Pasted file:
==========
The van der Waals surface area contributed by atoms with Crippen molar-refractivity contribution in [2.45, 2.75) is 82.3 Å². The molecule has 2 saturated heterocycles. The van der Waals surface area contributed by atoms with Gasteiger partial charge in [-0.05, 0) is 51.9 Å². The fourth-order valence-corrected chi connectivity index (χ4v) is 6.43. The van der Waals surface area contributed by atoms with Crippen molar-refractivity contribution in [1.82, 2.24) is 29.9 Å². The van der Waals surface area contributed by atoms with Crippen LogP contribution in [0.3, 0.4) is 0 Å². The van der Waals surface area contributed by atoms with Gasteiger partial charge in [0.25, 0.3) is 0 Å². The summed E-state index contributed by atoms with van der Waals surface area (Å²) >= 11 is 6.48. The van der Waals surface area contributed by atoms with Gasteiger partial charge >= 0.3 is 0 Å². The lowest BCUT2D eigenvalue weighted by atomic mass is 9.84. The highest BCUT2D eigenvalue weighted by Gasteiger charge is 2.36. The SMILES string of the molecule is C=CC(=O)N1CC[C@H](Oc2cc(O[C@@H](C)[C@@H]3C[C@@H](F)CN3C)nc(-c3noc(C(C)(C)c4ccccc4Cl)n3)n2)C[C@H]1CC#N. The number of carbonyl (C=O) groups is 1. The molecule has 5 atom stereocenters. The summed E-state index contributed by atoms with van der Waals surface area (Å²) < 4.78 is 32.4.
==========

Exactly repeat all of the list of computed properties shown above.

The van der Waals surface area contributed by atoms with Crippen molar-refractivity contribution in [2.45, 2.75) is 82.3 Å². The molecule has 2 saturated heterocycles. The van der Waals surface area contributed by atoms with Gasteiger partial charge in [-0.05, 0) is 51.9 Å². The fourth-order valence-corrected chi connectivity index (χ4v) is 6.43. The van der Waals surface area contributed by atoms with Crippen molar-refractivity contribution in [1.82, 2.24) is 29.9 Å². The van der Waals surface area contributed by atoms with Crippen LogP contribution in [0.3, 0.4) is 0 Å². The van der Waals surface area contributed by atoms with Gasteiger partial charge in [0.25, 0.3) is 0 Å². The summed E-state index contributed by atoms with van der Waals surface area (Å²) >= 11 is 6.48. The van der Waals surface area contributed by atoms with Gasteiger partial charge >= 0.3 is 0 Å². The lowest BCUT2D eigenvalue weighted by atomic mass is 9.84. The highest BCUT2D eigenvalue weighted by Gasteiger charge is 2.36. The SMILES string of the molecule is C=CC(=O)N1CC[C@H](Oc2cc(O[C@@H](C)[C@@H]3C[C@@H](F)CN3C)nc(-c3noc(C(C)(C)c4ccccc4Cl)n3)n2)C[C@H]1CC#N. The number of carbonyl (C=O) groups is 1. The molecule has 5 atom stereocenters. The summed E-state index contributed by atoms with van der Waals surface area (Å²) < 4.78 is 32.4.